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If It Ain’t Broke, Don’t fix It, But What if It’s Enhanced?

Gary Karp, who sustained a spinal injury in 1973, which prevents him from using his legs states that although his spine is technically broken, he is not.  Although he confesses that he would want to walk again, he clarifies that he would not want to do so at any cost.  He writes (click here for the entire blog post):

Well, it’s not about whether I want to walk. Of course I want to walk. That is, if I could walk the way I did before my injury. Easily, without fatigue, secure in my balance, painlessly. That’s a pretty tall order (especially given that I’m six foot two!).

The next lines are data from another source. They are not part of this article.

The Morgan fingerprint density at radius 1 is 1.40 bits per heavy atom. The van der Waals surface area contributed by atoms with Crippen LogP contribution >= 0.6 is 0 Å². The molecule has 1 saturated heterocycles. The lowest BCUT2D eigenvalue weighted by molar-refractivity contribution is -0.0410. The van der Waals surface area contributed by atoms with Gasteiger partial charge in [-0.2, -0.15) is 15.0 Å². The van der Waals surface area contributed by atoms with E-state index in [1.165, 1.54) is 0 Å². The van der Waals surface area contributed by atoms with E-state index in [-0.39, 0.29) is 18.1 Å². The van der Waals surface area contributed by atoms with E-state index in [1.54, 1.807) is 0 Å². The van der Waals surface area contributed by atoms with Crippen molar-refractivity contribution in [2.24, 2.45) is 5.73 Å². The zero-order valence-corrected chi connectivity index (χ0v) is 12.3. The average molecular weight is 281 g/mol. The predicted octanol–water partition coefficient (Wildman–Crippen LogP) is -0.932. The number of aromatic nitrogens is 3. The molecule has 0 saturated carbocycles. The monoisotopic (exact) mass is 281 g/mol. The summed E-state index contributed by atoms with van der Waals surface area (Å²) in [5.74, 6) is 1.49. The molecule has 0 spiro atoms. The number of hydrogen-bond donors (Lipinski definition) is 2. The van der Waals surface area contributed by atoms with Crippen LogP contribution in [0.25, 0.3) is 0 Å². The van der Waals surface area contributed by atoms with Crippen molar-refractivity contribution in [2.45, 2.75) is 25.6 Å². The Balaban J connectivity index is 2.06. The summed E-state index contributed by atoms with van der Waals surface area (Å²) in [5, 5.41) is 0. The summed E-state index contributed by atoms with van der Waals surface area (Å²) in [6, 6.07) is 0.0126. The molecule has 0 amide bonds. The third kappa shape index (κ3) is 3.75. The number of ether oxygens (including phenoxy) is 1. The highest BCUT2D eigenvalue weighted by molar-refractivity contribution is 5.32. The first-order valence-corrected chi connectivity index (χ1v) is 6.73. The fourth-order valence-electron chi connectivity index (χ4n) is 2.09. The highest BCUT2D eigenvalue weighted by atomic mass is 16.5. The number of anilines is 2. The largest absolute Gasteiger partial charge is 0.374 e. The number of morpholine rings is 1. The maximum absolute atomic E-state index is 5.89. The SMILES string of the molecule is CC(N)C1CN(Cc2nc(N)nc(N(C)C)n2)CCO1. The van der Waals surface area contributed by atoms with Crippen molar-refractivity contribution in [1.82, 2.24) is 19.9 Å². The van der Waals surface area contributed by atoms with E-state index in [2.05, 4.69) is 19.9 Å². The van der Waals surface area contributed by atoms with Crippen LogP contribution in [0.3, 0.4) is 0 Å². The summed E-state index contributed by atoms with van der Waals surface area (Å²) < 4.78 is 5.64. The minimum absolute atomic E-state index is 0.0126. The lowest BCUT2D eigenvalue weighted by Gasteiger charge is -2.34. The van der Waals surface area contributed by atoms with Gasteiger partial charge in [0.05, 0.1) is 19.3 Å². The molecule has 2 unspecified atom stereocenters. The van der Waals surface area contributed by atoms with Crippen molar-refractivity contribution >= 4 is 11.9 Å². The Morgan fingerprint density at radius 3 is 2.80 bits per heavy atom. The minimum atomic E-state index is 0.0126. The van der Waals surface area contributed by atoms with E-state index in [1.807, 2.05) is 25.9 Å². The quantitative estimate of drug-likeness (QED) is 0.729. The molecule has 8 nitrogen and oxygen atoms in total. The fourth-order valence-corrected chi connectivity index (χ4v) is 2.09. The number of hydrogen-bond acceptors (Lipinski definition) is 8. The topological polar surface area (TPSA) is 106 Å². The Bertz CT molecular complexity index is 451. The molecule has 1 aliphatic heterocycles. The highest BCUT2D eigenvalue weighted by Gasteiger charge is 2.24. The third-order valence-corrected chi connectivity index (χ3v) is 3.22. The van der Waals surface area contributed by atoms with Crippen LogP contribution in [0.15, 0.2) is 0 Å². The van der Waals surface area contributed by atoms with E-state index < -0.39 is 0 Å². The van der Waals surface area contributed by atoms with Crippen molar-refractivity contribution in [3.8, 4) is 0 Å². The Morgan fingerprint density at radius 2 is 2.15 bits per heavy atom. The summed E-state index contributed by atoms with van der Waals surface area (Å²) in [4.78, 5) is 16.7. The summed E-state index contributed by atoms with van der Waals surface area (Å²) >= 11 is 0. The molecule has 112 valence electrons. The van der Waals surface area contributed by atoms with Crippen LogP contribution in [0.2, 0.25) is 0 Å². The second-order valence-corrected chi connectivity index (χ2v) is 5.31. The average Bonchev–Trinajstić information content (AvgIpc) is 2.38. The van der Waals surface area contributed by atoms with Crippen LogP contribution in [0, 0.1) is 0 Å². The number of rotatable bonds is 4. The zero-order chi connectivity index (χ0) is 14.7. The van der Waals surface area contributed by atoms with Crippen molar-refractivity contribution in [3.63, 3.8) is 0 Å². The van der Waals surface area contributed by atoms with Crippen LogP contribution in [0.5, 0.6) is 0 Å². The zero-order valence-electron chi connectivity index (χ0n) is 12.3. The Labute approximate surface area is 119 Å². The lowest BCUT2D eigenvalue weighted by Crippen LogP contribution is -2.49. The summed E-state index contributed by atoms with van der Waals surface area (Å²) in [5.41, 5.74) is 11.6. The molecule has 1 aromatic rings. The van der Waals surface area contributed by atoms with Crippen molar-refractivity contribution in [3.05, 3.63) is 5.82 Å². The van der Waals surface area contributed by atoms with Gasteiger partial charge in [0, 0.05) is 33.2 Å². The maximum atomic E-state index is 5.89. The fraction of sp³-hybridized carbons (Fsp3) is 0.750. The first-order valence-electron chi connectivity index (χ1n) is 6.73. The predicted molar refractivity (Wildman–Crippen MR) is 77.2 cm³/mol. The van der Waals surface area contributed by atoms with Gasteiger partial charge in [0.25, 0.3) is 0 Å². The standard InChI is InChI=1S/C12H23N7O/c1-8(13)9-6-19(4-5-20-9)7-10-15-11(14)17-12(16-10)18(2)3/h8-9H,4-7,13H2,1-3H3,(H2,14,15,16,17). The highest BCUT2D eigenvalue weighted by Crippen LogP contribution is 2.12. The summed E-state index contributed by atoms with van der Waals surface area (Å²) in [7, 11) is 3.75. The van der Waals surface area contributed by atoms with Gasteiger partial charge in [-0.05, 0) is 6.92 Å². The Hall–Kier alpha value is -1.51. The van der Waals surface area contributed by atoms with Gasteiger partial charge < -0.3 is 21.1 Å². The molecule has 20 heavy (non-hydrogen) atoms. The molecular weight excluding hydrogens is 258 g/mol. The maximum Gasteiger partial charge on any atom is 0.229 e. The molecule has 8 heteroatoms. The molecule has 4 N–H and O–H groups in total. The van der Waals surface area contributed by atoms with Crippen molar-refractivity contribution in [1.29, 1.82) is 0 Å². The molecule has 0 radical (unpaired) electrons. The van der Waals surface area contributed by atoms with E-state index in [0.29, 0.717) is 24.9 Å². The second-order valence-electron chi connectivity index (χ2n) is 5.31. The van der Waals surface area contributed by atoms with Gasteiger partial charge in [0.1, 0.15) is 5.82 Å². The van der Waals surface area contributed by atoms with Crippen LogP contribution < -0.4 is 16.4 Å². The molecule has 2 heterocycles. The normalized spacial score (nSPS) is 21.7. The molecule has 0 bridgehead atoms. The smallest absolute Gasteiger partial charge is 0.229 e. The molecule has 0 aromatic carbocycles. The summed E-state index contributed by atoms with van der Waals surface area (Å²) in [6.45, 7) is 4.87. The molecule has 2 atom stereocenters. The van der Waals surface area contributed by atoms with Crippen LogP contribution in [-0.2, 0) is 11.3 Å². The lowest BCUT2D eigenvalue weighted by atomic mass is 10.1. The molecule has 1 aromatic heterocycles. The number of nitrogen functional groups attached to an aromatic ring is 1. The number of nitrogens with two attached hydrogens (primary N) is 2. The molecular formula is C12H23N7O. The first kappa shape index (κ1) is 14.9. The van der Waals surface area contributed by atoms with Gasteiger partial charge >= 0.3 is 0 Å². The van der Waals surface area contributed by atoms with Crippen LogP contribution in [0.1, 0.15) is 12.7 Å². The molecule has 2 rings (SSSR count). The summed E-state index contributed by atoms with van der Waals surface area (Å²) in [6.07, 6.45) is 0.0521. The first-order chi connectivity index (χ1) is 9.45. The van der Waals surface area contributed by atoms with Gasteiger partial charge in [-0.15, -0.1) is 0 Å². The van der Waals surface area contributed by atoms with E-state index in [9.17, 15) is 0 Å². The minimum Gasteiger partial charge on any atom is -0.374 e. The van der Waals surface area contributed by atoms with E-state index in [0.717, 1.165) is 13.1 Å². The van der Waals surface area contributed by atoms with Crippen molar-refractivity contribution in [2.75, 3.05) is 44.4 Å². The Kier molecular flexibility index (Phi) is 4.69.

The problem with paralysis, Gary argues, is that it is viewed as a thing to be fixed and thus people with injuries like Gary’s are viewed as damaged or broken.  He writes:

If the prevailing view of paralysis—or having a disability of any kind—is that the most important thing is to try and fix people (because, of course, what else could broken people want?), then how will I be viewed as the whole person I am—in the context of my paralysis? If I’m damaged goods, then I’m a person whose life can only be improved—much less be a meaningful and satisfying life—if someone repairs my brokenness.

His view on technological advancements like the exoskeleton is this:

What, then, of the exoskeleton? I don’t see it as something that will fix me, that will fill in something horribly missing in my life. After 38 years I’m so thoroughly adapted that not being able to walk is normal. For me.